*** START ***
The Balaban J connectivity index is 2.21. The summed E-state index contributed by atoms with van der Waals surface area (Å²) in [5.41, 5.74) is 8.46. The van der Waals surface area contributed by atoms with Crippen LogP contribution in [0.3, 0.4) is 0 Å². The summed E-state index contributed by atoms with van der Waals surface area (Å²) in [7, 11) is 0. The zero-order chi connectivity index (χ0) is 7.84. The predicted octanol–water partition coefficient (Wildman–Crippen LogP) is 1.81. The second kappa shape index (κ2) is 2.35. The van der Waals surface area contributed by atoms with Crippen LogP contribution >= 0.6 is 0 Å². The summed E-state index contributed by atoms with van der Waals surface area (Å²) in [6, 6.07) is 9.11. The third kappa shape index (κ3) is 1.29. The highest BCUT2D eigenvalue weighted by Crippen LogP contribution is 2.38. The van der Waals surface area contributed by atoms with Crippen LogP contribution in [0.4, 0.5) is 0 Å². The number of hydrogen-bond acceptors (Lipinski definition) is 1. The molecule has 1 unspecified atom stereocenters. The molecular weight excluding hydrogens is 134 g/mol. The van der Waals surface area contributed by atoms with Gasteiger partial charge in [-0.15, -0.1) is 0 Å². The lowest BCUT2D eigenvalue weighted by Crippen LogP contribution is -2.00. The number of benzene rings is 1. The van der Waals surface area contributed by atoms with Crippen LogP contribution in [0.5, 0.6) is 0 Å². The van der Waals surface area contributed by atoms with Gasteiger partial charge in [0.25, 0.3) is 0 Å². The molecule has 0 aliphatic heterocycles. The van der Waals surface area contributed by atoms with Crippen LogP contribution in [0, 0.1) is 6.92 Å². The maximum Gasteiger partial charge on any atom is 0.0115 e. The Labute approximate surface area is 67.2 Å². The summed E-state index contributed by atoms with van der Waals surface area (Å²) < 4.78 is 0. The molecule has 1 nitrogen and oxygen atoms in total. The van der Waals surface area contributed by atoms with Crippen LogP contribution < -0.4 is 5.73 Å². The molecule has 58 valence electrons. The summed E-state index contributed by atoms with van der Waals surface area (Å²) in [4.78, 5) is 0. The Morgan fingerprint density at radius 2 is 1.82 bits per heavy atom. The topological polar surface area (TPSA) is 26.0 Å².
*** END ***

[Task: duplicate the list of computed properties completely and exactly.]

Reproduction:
The Balaban J connectivity index is 2.21. The summed E-state index contributed by atoms with van der Waals surface area (Å²) in [5.41, 5.74) is 8.46. The van der Waals surface area contributed by atoms with Crippen LogP contribution in [0.3, 0.4) is 0 Å². The summed E-state index contributed by atoms with van der Waals surface area (Å²) in [7, 11) is 0. The zero-order chi connectivity index (χ0) is 7.84. The predicted octanol–water partition coefficient (Wildman–Crippen LogP) is 1.81. The second kappa shape index (κ2) is 2.35. The van der Waals surface area contributed by atoms with Crippen LogP contribution >= 0.6 is 0 Å². The summed E-state index contributed by atoms with van der Waals surface area (Å²) in [6, 6.07) is 9.11. The third kappa shape index (κ3) is 1.29. The highest BCUT2D eigenvalue weighted by Crippen LogP contribution is 2.38. The van der Waals surface area contributed by atoms with Crippen LogP contribution in [0.4, 0.5) is 0 Å². The number of hydrogen-bond acceptors (Lipinski definition) is 1. The molecule has 1 unspecified atom stereocenters. The molecular weight excluding hydrogens is 134 g/mol. The van der Waals surface area contributed by atoms with Gasteiger partial charge in [-0.15, -0.1) is 0 Å². The lowest BCUT2D eigenvalue weighted by Crippen LogP contribution is -2.00. The number of benzene rings is 1. The van der Waals surface area contributed by atoms with Crippen LogP contribution in [0.5, 0.6) is 0 Å². The van der Waals surface area contributed by atoms with Gasteiger partial charge in [0.25, 0.3) is 0 Å². The molecule has 0 aliphatic heterocycles. The van der Waals surface area contributed by atoms with Crippen LogP contribution in [0, 0.1) is 6.92 Å². The maximum Gasteiger partial charge on any atom is 0.0115 e. The Labute approximate surface area is 67.2 Å². The summed E-state index contributed by atoms with van der Waals surface area (Å²) < 4.78 is 0. The molecule has 1 nitrogen and oxygen atoms in total. The van der Waals surface area contributed by atoms with Crippen LogP contribution < -0.4 is 5.73 Å². The molecule has 58 valence electrons. The summed E-state index contributed by atoms with van der Waals surface area (Å²) in [4.78, 5) is 0. The Morgan fingerprint density at radius 2 is 1.82 bits per heavy atom. The topological polar surface area (TPSA) is 26.0 Å².